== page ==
If you are doing research in social determinants of health perhaps the most relevant health study you never heard of" is the CDC's Adverse Childhood Experiences Study or ACE Study.
Originally created to measure the impact of early adverse childhood experiences on later health and development it has generated dozens of clinical outcome associations pointing to the need of integrating social correlates of health into population studies--especially when looking at health outcomes.
Looking up stream from disease we can see the impact of exposure to adversity in the role of nucleus accumbent in substance dependence, prefrontal cortex and development of executive function, and differences in the amygdala--according to researchers, there are real neurologic causes of behaviors across the lifespan.
Well, imagine you're walking in the forest and you see a bear. Immediately, your hypothalamus sends a signal to your pituitary, which sends a signal to your adrenal gland that says, "Release stress hormones! Adrenaline! Cortisol!"
I work with US Census Data to contextualize Agency for Healthcare and Quality (AHRQ) data resources and Centers for Medicare and Medicaid measures. There is a lot of data and often you need to have a plan for where to begin. I did a quick data visualization of ACE survey data to see what buckets may have the biggest impact.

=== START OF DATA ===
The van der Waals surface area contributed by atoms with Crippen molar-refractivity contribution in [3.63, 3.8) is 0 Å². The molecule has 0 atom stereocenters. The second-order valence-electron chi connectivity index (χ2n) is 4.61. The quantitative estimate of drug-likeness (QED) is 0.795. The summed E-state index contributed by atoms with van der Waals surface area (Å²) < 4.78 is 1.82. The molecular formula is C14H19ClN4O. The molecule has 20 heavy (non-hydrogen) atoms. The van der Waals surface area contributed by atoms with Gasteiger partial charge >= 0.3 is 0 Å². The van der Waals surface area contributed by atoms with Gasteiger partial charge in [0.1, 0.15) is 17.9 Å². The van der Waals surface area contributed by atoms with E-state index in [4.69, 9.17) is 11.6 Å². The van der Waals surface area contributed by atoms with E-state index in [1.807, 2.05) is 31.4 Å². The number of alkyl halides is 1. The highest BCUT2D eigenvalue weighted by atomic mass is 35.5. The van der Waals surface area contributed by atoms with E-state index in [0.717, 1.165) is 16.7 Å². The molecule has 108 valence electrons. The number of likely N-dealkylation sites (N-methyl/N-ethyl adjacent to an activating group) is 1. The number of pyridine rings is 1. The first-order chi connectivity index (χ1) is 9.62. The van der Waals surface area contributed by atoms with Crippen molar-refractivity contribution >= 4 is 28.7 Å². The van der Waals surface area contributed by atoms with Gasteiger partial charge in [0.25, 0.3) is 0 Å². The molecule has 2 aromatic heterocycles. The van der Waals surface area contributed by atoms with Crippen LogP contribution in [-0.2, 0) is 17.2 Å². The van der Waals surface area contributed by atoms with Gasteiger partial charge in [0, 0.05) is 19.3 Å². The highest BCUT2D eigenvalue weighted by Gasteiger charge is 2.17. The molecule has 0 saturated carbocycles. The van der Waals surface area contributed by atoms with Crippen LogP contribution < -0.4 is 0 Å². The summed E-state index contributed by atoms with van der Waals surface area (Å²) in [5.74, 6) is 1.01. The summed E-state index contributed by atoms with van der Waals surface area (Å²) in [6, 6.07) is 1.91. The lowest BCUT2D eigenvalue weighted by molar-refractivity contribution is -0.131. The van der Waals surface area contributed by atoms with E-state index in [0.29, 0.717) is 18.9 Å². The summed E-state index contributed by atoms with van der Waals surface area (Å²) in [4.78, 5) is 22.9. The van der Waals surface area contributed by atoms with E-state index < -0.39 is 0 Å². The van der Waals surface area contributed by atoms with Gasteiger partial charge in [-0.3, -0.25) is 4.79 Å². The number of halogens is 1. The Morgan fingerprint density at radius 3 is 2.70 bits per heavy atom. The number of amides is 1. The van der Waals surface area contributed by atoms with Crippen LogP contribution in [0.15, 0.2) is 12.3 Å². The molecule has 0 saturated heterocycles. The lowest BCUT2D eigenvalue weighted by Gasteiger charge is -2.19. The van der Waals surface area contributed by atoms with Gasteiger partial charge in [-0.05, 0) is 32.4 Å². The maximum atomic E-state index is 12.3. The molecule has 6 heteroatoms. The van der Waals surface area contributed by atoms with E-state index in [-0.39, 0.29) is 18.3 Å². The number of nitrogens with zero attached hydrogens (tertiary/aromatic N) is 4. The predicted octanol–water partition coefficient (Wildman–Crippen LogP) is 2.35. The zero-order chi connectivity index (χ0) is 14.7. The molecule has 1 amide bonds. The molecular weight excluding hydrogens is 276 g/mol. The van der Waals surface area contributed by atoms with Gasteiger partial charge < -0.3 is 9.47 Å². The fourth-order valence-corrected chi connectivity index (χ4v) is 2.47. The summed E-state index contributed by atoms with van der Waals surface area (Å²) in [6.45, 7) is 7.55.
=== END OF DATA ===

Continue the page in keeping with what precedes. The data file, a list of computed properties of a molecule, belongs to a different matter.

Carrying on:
When you begin to see the narrative unfold you will need to identify a few data resources for granularity and a statistical information layer. For example, here are the subjects included in the
American Community Survey:
You need to include the right context for discussions of health care costs, benefits, risks, and prevention. If the number of phone calls I receive every week about claims data (and what is it good for) are any indication of the pendulum swing--I suggest looking beyond the shiny objects or dataset du jour and discover relevance.
Are you not sure how to begin your data journey? Follow along...and for reading this far into the post here is a resource to get you started:
Substance Abuse and Mental Health Services Administration--https://www.samhsa.gov/data/
SAMHSA has prioritized data, outcomes and quality - realizing an integrated data strategy and a national framework for quality improvement in behavioral health care will inform policy, measure program impact, and lead to improved quality of services and outcomes of individuals, families, and communities. Data helps SAMHSA and the nation assess the impact of the changes to US health care systems and identify and address behavioral health disparities.
Here is also the ACEs questionnaire. There are also gender specific surveys available on the website.
Adverse Childhood Experience Questionnaire
Remember, think in stories--not statistics...